A year ago today I took a gamble.
When playing the odds, especially in cases like the ones I’ve been playing, coming up ahead 2 out of 3 times is actually a very good thing.
Especially when playing with insurance companies.
There I was, on my way to work as I do. Seated comfortably upright, spine in neutral, bolstered by the surprisingly comfy economy seats of my very economy ride. My trusty Little Blue Belle. My mirrors, side and rear view, were checked and re-checked. Affixed at the best vantage to afford me the greatest visual capacity with the slightest of cervical migrations.
The gas tank, while less thirsty than its predecessor, was still amply replete with the lowest priced regular unleaded (who says that anymore these days, right?) gasoline ($1.17/L, CAD, circa Dec 2017) to fuel my 17 km journey, knowing that this time, with lessons learned from running on empty, I would not be stuck and facing certain death.
My mind was clear and free. My heart, still the barren wasteland it has always been.
And I drove, knowing that this was the second last day of my work week before a New Year. Before a fresh start. Before the imagined greatness of New Years Eve Eve was upon me.
As I came upon my usual right turn at my usual intersection to head North, I slowed down to stop for the red light, as is the law. While doing so, I noticed that the car ahead had decelerated a bit more rapidly than I would have expected, and I would soon learn why.
The roads were slick, gently adorned by a coating of soft, grimy slush-like snow, unfit for human consumption, much like the yellow variety we’ve all been warned against eating from our youth.
Years ago, my parents in their all knowing wisdom, the kind only parents possess, had put me in ‘extra defensive’ driving classes. The lesson: leave room between yourself and the car ahead. Many chevrons. A lesson I had taken to heart, whether consciously or subconsciously, it bode well for me in that moment.
I hit that same slick, icy patch and felt the ABS kick in.
As further taught in that same driving class, I kept steady pressure, confident in technological advances over the past 25 years, trusting Little Blue Belle to do the needful. The patch was overcome, to be clear, not just due to technology, but also due to our protagonist’s incredible, mad driving skills. The tires, compelled by the brakes caught purchase.
The car came to a stop.
I had avoided sliding, in an unbecoming fashion, into the car stopped ahead. With room to spare.
At that same instant, as I was braking, my eyes were trained on the previously described, properly adjusted, rear-view mirror.
An involuntary smile escaped my pursed, lush lips. I shook my head. Time, in all its magnificence, slowed. A VHS cassette played in slow motion. Grainy. Frame by frame. It was quite an experience.
The guy behind me had hit the same icy patch. He, perhaps, had not done the same driving course because unfortunately, for both he and I, there wasn’t enough space for his car to stop. That is, until his bumper kissed mine.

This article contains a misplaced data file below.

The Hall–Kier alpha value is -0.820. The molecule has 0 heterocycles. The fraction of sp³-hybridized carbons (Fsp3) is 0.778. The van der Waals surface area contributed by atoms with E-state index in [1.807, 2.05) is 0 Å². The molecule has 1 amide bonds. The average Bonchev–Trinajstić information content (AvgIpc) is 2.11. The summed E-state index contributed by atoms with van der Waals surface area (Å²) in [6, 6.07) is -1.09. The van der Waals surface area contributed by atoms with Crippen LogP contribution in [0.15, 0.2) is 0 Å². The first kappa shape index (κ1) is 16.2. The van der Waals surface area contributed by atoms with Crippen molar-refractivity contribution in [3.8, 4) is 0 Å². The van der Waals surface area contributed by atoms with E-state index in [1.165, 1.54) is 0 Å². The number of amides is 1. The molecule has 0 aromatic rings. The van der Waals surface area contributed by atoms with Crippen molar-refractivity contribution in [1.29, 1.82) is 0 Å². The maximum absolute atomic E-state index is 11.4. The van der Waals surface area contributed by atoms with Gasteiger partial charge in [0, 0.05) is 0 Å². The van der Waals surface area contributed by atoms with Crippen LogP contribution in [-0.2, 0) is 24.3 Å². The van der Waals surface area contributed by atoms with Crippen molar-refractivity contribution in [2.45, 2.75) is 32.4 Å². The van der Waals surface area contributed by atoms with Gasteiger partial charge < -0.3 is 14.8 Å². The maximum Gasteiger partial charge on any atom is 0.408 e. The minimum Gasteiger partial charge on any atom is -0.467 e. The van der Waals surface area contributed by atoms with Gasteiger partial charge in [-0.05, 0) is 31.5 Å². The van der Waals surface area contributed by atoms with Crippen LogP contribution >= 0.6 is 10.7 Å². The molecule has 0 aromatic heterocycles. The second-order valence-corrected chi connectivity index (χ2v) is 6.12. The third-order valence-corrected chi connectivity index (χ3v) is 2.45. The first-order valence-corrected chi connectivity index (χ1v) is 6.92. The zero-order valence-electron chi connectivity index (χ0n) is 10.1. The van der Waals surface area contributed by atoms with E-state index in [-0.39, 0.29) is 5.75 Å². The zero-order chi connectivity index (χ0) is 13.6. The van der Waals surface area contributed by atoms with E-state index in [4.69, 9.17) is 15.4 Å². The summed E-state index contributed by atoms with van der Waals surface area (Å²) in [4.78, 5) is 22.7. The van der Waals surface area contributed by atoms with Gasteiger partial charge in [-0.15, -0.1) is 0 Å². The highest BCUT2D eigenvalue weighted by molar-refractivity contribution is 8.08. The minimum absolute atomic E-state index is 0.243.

And as we know, that never turns out well.
Driving to work the week before on the Thursday, taking the same route as always, something different happened.
A rock flung by a semi truck careened from the ground and sped at incredible speed, possibly light speed, towards my Little Blue Belle.
That sound. That sound. It can never be unheard. Echoing. Reverberating. That siren call of what was to happen.
An audible gasp escaped my pursed, lush lips. Pain, which I don’t believe in, welled up inside me. One word encapsulating that experience, softly emitted, like air escaping an opened valve. Low and drawn out.
Fortunately, no crack was seen on inspection. No damage was done.
Until that night. That cold, frigid night.
Knowing that a winter storm was brewing and would wreak havoc in the early morrow, we decided to head towards the far North that evening.
Setting off for the roughly 400 km trek, supplies were packed and we set off. The same tank was filled up, leaving nothing to chance like years before as written about in the recent past.
That glint. That soul crushing glint.
It came just mere moments after turning on the defogger to full blast to keep the growing internal fog away.
That heart breaking growth.
Like a newly emerging root, seeking new space, new sustenance, it grew. From what started off as what I can only imagine a virtually invisible chip, in the matter of just a few moments, became an incredible rift, one to rival even the magnificent Great Rift Valley.
The windshield would need to be replaced. It was beyond saving. All in just moments.
A year ago today.
Calling my insurance company after submitting an online claim from the rear-ending, I discussed my windshield coverage which I hadn’t had a chance to discuss as yet. I was in luck. I could get both repairs done at the same time, using their preferred vendor without losing any further time. Because as we all know, time is our most valuable currency, and when you can save any of it to invest in more enjoyable pursuits, that is success.
So that’s the two out of three.
Having experienced such great luck with my insurer that day, I was overjoyed. Happiness beyond belief. This never happens. It’s never this easy. No fault. Deductible – waived. Ahhh, luck.
But, with any luck, it soon runs out.
Opening an envelope, I sliced my finger. Blood. Blood everywhere. Bright crimson. Erupting with the anger of Vesuvius awoken from deep slumber.
It was like a murder scene, for ants.
Reflecting back on all the insurance success I had today, I called my disability insurance provider.
This was my chance. My third claim.
Photo by Jilbert Ebrahimi on Unsplash
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